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What is Liberty?

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One of the most important questions for every human to ask is: "What is liberty?" John Stuart Mill's famous book, On Liberty, provides arguably the most detailed and eloquent discussion of the meaning and purpose of liberty ever written. Much of the late-Classical Period theories of Political Economy and liberation literature in the early and mid-20th Century were inspired by Mill's book. Unfortunately, many people have not read his book or they distort Mill's philosophy by citing his quotes out of context to prop up a puritanical neoliberal/libertarian narrative.

John Stuart Mill Was Not a Market Fundamentalist. Despite his preference for individual liberty and self-sovereignty over the arbitrary dictates of the state, Mill was not afflicted with the market fundamentalism that has dominated popular libertarian ideology since the early 20th Century. In fact, Mill was not a market fundamentalist, i.e., he did not prioritize the fantasy of the so-called "free market" (aka, the "Law of the Jungle") above all other socioeconomic factors in society. To the contrary, like the real Adam Smith before him, Mill had a much more holistic economic philosophy than the neoclassical and neoliberal economists, which emerged later (often) to indulge the desires of giant corporations and self-serving politicians.

Mill's Balanced Understanding of Liberty. Mill thoughtfully discussed the inherent tensions between individual sovereignty and broader social stability. He discussed the problems with wealth and power concentration and their destructive impact on societies. He prioritized personal sovereignty above all other factors, except when individual sovereignty adversely impacts the integrity and health of the broader society. He had a much more nuanced and balanced perspective on the importance of individual liberty vs. broader social stability than we see from many libertarians/neoliberals today. Thus, there's no question that Mill would be deeply disturbed by the way neoliberal policies (and bank capitalism in particular) have destroyed the liberty and economic well-being of billions of humans on Earth today, among many other maladies in our global economy today.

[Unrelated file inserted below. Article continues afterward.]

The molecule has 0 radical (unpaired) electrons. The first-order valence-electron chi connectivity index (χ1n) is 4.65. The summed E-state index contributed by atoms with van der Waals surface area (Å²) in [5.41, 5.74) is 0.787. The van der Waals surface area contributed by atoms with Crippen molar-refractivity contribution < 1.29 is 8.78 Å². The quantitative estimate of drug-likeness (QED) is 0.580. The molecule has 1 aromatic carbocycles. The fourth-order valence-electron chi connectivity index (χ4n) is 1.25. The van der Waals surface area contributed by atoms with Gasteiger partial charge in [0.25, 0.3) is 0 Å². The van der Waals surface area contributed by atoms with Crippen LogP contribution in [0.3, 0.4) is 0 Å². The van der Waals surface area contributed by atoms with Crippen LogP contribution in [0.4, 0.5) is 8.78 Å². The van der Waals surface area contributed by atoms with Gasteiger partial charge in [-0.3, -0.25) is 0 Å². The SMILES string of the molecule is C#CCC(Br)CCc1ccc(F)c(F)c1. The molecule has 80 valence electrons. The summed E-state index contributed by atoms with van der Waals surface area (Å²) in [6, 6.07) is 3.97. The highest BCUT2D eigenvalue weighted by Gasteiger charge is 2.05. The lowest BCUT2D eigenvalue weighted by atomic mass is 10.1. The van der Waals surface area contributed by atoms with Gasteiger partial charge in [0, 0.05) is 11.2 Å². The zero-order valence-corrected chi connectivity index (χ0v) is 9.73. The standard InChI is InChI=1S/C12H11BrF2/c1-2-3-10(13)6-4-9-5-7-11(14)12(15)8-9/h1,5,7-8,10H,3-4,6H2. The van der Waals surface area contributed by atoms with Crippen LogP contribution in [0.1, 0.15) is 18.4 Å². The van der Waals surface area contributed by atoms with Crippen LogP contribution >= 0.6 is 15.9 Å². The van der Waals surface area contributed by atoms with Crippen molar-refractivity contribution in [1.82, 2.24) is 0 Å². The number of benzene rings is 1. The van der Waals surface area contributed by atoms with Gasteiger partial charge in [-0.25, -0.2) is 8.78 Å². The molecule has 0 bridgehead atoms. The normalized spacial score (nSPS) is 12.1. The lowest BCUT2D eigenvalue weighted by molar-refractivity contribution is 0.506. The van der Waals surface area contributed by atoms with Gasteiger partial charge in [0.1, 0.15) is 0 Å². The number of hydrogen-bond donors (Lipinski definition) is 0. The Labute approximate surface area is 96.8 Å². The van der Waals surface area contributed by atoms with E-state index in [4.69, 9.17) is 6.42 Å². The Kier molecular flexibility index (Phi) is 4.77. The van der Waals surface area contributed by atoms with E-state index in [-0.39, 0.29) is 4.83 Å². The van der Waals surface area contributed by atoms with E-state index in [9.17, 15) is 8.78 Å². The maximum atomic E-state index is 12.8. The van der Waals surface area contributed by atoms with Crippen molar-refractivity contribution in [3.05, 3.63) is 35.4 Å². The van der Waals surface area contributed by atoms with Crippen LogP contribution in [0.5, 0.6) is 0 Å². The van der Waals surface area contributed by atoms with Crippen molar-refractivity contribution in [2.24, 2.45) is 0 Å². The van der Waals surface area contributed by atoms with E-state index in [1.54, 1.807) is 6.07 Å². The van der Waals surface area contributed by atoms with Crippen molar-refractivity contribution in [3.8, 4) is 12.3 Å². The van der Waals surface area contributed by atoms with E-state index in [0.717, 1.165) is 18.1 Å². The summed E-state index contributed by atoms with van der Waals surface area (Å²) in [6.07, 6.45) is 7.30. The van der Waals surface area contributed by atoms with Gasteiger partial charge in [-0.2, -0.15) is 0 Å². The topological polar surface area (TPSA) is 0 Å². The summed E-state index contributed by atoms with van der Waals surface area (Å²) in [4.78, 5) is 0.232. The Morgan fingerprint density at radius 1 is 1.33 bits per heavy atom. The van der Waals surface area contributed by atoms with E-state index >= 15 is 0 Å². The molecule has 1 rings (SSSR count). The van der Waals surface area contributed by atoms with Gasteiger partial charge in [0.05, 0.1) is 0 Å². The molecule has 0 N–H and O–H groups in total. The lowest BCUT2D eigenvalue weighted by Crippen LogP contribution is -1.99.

Prioritizing Ecosystem Stability Over Individual Greed. Mill was one of the most eloquent defenders of personal liberty in human history, yet he was acutely aware of the critical importance of structuring the incentives of economic systems and communities according to the best long-term interests of each country's general population. This should be obvious to anybody, yet puritanical libertarians/neoliberals have made it seem like any attempt to create ecosystem stability with sustainable incentive structures based on principles not corrupted by money and greed is somehow a communist takeover.

In John Stuart Mill's Own Words. For those who don't have the time or desire to read Mill's books, below are a few of our favorite Mill quotes from On Liberty:

“That the only purpose for which power can be rightfully exercised over any member of a civilized community, against his will, is to prevent harm to others. . . . [However,] over himself, over his own body and mind, the individual is sovereign.”

On the importance of creating stable and sustainable societies:

“Persons of genius, it is true, are, and are always likely to be, a small minority; but in order to have them, it is necessary to preserve the soil in which they grow.”

On the importance of sincere truth-seeking:

“No one can be a great thinker who does not recognize that as a thinker it is his first duty to follow his intellect to whatever conclusions it may lead.”

On the importance of social and economic stability, equity and sustainability:

". . . every one who receives the protection of society owes a return for the benefit, and the fact of living in society renders it indispensable that each should be bound to observe a certain line of conduct towards the rest. This conduct consists, first, in not injuring the interests of one another; or rather certain interests, which, either by express legal provision or by tacit understanding, ought to be considered as rights; and secondly, in each person's bearing his share (to be fixed on some equitable principle) of the labors and sacrifices incurred for defending the society or its members from injury and molestation. These conditions society is justified in enforcing, at all costs to those who endeavor to withhold fulfilment."

For all the reasons and principles above, the Gini Foundation embraces the same understanding of liberty as J.S. Mill. We believe this approach represents the most thoughtful and effective balance between protecting the interests of individual humans and the integrity, equity and sustainability of broader societies and their economies.

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